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Monday, October 07, 2013, 12:09 pm PT (03:09 pm ET)

Apple hiring to improve battery life in future versions of OS X

Apple is actively recruiting new employees who can help to improve battery life on the company's Mac OS X platform in the years to come.

Mavericks


Anthony Chivetta, a member of Apple's OS X team, posted links to a pair of new job openings on his team via his Twitter account on Monday. There he revealed that Apple is looking for employees who can "help improve the performance and battery life of OS X.

One of the positions listed is for a Software Power Infrastructure Engineer. In that role, the employee will "design the latest tools to automate the collection power information."

The second opening is for the role of Software Power Engineer, as Apple seeks candidates who will work on the power efficiency of both OS X and its bundled applications.

Both jobs are to be located at Apple's corporate headquarters in Cupertino, Calif.

Power efficiency has been a key focus for Apple's Mac lineup in 2013, thanks in part to Intel's latest Haswell processors. The company's MacBook Air models were updated in June with the new low-power processor offering all-day battery life. New Haswell-equipped MacBook Pros are also expected to arrive in the coming weeks.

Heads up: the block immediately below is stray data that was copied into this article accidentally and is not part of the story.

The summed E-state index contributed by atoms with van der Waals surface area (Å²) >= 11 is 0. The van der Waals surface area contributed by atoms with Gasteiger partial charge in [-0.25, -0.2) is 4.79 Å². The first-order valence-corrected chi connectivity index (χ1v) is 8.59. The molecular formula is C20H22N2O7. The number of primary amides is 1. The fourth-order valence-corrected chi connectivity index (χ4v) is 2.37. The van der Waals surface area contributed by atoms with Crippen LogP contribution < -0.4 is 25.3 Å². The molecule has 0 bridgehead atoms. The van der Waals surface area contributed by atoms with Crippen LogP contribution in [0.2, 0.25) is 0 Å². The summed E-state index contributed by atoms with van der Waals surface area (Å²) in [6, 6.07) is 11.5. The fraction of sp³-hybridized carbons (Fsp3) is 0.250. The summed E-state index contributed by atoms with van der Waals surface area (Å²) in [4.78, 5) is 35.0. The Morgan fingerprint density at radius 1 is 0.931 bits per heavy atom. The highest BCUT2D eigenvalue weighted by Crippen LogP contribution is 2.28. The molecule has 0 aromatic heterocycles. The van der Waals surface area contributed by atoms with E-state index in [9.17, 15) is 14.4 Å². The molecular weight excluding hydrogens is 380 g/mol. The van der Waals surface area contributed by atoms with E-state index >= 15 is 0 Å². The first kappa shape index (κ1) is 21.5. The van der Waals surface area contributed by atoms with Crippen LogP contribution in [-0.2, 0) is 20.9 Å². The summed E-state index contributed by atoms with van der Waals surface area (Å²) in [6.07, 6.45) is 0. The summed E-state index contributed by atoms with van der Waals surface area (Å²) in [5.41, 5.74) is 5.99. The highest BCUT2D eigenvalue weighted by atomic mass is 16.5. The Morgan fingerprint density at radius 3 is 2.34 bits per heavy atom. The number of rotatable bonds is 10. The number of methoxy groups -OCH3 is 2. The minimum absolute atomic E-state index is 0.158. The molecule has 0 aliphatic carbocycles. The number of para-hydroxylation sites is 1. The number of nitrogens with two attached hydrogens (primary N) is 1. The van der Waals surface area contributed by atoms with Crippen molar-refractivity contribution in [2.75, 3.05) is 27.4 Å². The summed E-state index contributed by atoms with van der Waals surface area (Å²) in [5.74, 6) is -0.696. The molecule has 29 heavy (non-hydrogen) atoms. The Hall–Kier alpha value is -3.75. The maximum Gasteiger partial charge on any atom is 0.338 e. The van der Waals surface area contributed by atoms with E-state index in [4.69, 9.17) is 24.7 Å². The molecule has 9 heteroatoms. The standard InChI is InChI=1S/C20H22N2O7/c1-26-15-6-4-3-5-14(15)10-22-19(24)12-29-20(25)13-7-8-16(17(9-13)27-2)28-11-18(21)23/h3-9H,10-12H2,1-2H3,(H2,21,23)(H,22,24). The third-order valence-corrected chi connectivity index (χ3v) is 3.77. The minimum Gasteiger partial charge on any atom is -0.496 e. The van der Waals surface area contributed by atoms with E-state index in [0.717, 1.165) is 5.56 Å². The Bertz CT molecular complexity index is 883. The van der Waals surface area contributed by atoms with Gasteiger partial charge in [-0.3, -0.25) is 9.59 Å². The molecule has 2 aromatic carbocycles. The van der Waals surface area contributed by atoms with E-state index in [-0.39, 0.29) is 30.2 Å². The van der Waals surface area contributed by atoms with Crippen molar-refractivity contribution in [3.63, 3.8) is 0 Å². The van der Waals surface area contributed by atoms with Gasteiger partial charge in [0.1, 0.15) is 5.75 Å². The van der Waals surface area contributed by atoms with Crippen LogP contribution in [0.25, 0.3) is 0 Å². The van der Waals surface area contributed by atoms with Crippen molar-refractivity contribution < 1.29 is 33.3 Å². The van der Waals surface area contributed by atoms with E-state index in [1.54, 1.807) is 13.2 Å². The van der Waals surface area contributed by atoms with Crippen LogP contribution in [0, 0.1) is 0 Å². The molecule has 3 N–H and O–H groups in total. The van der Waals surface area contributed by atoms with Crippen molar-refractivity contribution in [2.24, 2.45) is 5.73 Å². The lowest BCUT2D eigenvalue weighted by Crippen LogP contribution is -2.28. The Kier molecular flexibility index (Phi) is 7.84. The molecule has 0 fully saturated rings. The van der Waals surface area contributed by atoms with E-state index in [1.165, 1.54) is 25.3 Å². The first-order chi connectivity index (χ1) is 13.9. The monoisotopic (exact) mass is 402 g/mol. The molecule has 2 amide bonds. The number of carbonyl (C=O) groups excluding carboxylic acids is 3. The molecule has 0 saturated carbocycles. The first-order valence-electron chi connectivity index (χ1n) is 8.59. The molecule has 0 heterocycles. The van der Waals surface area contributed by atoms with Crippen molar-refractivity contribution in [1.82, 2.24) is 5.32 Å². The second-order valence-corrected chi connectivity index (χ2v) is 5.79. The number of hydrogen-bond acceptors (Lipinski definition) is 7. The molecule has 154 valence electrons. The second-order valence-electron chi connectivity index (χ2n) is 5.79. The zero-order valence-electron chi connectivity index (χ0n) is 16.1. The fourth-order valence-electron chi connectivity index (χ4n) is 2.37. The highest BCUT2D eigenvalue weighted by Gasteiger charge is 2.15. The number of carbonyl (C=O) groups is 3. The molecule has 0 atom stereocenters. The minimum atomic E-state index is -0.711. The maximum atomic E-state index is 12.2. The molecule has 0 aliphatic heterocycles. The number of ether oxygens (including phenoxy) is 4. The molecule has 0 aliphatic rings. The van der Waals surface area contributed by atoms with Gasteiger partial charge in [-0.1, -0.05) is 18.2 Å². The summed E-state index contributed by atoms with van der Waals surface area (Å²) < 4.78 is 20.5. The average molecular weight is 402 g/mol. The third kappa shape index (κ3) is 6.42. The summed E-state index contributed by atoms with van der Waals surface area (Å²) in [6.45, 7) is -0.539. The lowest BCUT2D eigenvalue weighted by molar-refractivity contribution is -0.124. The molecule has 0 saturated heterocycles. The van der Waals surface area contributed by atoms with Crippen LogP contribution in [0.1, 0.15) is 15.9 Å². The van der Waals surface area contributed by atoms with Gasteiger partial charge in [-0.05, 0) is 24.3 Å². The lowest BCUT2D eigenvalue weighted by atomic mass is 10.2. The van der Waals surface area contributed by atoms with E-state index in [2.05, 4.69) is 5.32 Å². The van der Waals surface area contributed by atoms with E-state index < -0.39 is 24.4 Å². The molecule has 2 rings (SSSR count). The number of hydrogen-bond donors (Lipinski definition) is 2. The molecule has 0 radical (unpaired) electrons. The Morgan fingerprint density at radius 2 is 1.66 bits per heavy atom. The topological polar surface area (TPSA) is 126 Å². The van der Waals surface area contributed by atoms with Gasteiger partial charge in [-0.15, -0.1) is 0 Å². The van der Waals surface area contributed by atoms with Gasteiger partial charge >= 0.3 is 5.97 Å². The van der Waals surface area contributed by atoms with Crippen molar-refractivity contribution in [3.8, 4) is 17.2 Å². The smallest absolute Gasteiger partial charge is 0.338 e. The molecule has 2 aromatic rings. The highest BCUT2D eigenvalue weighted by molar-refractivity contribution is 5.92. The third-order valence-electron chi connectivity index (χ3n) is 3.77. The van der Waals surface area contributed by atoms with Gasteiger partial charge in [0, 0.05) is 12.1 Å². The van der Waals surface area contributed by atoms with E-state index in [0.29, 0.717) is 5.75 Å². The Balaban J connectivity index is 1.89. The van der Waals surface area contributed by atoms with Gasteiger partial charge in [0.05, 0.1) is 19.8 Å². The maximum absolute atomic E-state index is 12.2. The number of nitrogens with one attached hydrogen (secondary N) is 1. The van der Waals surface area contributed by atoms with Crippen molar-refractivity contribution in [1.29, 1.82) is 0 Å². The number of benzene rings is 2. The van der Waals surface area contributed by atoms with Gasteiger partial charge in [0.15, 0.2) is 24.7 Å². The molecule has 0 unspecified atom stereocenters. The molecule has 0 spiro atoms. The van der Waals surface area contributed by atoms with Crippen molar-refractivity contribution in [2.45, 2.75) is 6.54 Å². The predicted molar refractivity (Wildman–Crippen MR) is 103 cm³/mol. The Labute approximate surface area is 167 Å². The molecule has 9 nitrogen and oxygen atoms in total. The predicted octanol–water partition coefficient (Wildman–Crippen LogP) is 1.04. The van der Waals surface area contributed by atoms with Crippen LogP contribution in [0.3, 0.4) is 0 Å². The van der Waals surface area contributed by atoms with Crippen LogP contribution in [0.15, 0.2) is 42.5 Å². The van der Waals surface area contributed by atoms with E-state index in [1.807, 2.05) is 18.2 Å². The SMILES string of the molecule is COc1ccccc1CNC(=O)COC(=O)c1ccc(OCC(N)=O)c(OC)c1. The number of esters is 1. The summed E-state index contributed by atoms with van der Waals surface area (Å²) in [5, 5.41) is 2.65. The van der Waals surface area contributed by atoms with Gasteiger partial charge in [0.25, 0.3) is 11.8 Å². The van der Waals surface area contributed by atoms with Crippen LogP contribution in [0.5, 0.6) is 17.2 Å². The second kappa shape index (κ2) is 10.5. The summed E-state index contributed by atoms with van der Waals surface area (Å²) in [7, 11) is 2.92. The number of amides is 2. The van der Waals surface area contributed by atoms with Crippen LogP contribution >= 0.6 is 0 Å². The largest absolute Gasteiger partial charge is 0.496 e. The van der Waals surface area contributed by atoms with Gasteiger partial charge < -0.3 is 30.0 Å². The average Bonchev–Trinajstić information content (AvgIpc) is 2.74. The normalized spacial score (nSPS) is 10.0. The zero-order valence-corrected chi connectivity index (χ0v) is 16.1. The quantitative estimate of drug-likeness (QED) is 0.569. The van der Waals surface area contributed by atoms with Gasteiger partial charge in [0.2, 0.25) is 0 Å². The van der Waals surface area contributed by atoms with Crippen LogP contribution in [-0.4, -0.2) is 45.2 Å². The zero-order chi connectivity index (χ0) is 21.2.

Power consumption and battery life are also key areas of focus for Apple's forthcoming OS X Mavericks operating system update. Apple has boasted that Mavericks is both the most powerful OS X ever, while also being the most power-efficient version of the platform.

Safari 7


Key features in Mavericks include Timer Coalescing, which groups low-level operations together to reduce CPU usage, and App Nap, which places applications that are hidden from view in an idle state. The Golden Master of Mavericks was provided to developers last week

While these new hires sought by Apple won't play a role in the launch of Mavericks or this year's Mac hardware, the available positions suggest that improving battery life is a key area of focus for the company in developing its next generation hardware and future versions of OS X.